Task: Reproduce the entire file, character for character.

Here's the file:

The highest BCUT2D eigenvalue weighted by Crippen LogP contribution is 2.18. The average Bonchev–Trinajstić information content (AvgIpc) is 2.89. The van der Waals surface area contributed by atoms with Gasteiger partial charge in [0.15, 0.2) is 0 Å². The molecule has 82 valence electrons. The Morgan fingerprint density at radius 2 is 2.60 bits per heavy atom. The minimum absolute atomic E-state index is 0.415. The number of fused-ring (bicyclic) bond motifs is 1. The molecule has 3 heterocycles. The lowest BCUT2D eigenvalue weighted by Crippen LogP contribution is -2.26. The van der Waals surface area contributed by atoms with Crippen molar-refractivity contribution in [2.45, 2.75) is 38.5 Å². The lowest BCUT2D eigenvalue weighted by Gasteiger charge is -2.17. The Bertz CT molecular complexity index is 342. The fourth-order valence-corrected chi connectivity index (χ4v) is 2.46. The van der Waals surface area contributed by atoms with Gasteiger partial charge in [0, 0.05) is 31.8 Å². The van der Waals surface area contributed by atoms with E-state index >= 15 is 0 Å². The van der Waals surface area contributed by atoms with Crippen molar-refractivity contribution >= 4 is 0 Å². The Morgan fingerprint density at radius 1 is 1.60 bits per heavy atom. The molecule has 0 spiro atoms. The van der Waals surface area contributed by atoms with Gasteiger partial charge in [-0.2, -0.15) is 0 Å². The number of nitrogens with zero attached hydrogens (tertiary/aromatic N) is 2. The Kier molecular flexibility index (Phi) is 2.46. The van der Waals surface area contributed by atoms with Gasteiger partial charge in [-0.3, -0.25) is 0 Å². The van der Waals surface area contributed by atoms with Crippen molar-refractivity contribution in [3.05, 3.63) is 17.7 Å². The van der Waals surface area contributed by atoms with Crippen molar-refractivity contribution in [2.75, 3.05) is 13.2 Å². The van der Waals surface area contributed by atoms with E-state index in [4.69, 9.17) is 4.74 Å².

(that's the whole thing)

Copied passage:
The highest BCUT2D eigenvalue weighted by Crippen LogP contribution is 2.18. The average Bonchev–Trinajstić information content (AvgIpc) is 2.89. The van der Waals surface area contributed by atoms with Gasteiger partial charge in [0.15, 0.2) is 0 Å². The molecule has 82 valence electrons. The Morgan fingerprint density at radius 2 is 2.60 bits per heavy atom. The minimum absolute atomic E-state index is 0.415. The number of fused-ring (bicyclic) bond motifs is 1. The molecule has 3 heterocycles. The lowest BCUT2D eigenvalue weighted by Crippen LogP contribution is -2.26. The van der Waals surface area contributed by atoms with Crippen molar-refractivity contribution in [2.45, 2.75) is 38.5 Å². The lowest BCUT2D eigenvalue weighted by Gasteiger charge is -2.17. The Bertz CT molecular complexity index is 342. The fourth-order valence-corrected chi connectivity index (χ4v) is 2.46. The van der Waals surface area contributed by atoms with Gasteiger partial charge in [0, 0.05) is 31.8 Å². The van der Waals surface area contributed by atoms with E-state index >= 15 is 0 Å². The van der Waals surface area contributed by atoms with Crippen molar-refractivity contribution >= 4 is 0 Å². The Morgan fingerprint density at radius 1 is 1.60 bits per heavy atom. The molecule has 0 spiro atoms. The van der Waals surface area contributed by atoms with Gasteiger partial charge in [-0.2, -0.15) is 0 Å². The number of nitrogens with zero attached hydrogens (tertiary/aromatic N) is 2. The Kier molecular flexibility index (Phi) is 2.46. The van der Waals surface area contributed by atoms with Gasteiger partial charge in [-0.3, -0.25) is 0 Å². The van der Waals surface area contributed by atoms with Crippen molar-refractivity contribution in [3.05, 3.63) is 17.7 Å². The van der Waals surface area contributed by atoms with Crippen molar-refractivity contribution in [2.75, 3.05) is 13.2 Å². The van der Waals surface area contributed by atoms with E-state index in [4.69, 9.17) is 4.74 Å².